Don't let your filling contaminate you
Discover the SMART (Safe Mercury Removal Technique) established by the International Academy of Oral Medicine and Toxicology as well as the special Rhone Dental Clinic protocol for the removal of heavy metal amalgam containing mercury.
Our dental practice adapts to the most demanding schedules and private requirements of each patient. We guarantee a strict punctuality and offer an emergency service in case of necessity.
1. Mercury Leads: The Composition
Dental amalgam (commonly known as a “filling”) is a material that has been used worldwide since the beginning of the 21st century to treat cavities. It consists of approximately 50% metal alloy powder (silver, tin, copper) and 50% mercury.
This metal powder and the mercury are mixed at room temperature to form a paste. The material formed is used to fill the cavity caused by tooth decay, once it has been cleaned, shaped and disinfected.
This metal powder and mercury are mixed at room temperature to form a paste. The resulting material is used to fill the cavity caused by tooth decay, once it has been cleaned, shaped and disinfected.
All silver-coloured fillings are dental amalgam fillings, and each of these fillings contains about 50% mercury.
Mercury is continuously emitted from dental amalgam fillings and is absorbed and retained in the body, particularly in the brain, kidneys, liver, lungs and gastrointestinal tract.
Mercury production can be enhanced by the number of fillings and other activities, such as chewing, teeth grinding and drinking hot liquids.
Although a number of other countries have banned or restricted their use, mercury dental amalgam is still used in many parts of the world, including the United States.
Today, the use of dental amalgam is prohibited in the European Union for minors under 15 years of age, pregnant and breastfeeding women.
2. What are the effects of mercury on your health ?
Mercury exposure is toxic to the central and peripheral nervous systems.
Neurological and behavioural disorders have been observed in patients after exposure to various mercury compounds by inhalation, ingestion or direct skin contact.
The symptoms are varied and include tremors, insomnia, emotional instability, memory loss, neuromuscular effects, headaches and motor dysfunction.
If the use of this medical device disappears in Switzerland and Europe, its link with diseases such as cancer (of the brain, prostate and lungs), Parkinson’s and kidney diseases is not proven due to a lack of scientific studies AND due to its heavy use in several areas today.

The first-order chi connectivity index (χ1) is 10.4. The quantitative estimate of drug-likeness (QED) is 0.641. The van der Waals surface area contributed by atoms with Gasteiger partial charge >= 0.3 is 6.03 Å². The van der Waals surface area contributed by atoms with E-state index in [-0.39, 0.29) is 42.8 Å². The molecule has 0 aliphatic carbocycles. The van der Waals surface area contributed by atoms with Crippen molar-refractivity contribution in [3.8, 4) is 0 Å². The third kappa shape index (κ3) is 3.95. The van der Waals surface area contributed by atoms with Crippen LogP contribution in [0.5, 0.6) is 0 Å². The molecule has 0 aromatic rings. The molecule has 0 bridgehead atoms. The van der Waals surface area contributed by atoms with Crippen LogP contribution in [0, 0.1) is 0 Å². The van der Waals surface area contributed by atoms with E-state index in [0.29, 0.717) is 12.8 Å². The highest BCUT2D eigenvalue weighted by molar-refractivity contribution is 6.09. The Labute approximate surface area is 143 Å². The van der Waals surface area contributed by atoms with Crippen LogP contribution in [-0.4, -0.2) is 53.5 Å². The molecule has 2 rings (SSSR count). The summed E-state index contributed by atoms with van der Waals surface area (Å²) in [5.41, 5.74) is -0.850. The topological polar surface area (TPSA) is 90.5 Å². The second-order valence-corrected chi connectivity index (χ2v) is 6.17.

Even if the toxicity of mercury is established, its carcinogenicity would have to be scientifically proven in order to ban this substance completely.
3. Our removal protocol
The recommendations build on traditional techniques for safe amalgam removal by complementing these conventional strategies with a number of additional protective measures, the need for which has only recently been identified by scientific research.
An amalgam separator is installed, operated and maintained to collect mercury amalgam waste so that it is not released into the effluent of our dental practice.
Each room where mercury fillings are removed must have an adequate filtration system, which requires a high-volume air filtration system capable of removing mercury vapours and amalgam particles generated during the removal of one or more mercury fillings.
You will be given a charcoal slurry to rinse and swallow before the procedure (unless contraindicated by the dentist).
Protective gowns and blankets for the dentist, dental staff and patient should be provided. All persons in the room must be protected as significant amounts of particles may be generated during the procedure.
Latex-free nitrile gloves, a face shield and a head covering are used by the dentist and his assistant.
The dentist and his assistant wear either a properly sealed breathing mask, capable of capturing mercury particles.
To protect the patient’s skin and clothing, we use an impermeable barrier on the entire body, as well as a full barrier for the head, face and neck.
External oxygen delivered through a patient nasal mask is also used to ensure that the patient does not inhale mercury vapour or amalgam particles during the removal procedure.
A dental dam made of latex-free nitrile material is placed and properly sealed in the patient’s mouth. A saliva ejector is placed under the dental dam to reduce mercury exposure.
During amalgam removal, the dentist uses an oral aerosol vacuum at the source in the immediate vicinity of the surgical site to mitigate mercury exposure.
Large quantities of water to reduce heat, and a conventional high-speed exhaust system to capture mercury emissions, are used to reduce ambient mercury levels.
Once the removal process is complete, the patient’s mouth is thoroughly rinsed with water and then rinsed with a charcoal slurry.
Our dental clinic is the first in Switzerland to be certified SMART (Safe Mercury Amalgam Technique) by the International Academy of Oral Medicine & Toxicology.
Thanks to this certification, we can formalise our dental amalgam removal protocol and base our methods on an international institute.
Even if Dr. Christophe Gachet is the only one to have this certification within our dental clinic, the protocol is imposed on all our practitioners who will deal with the removal of dental amalgams.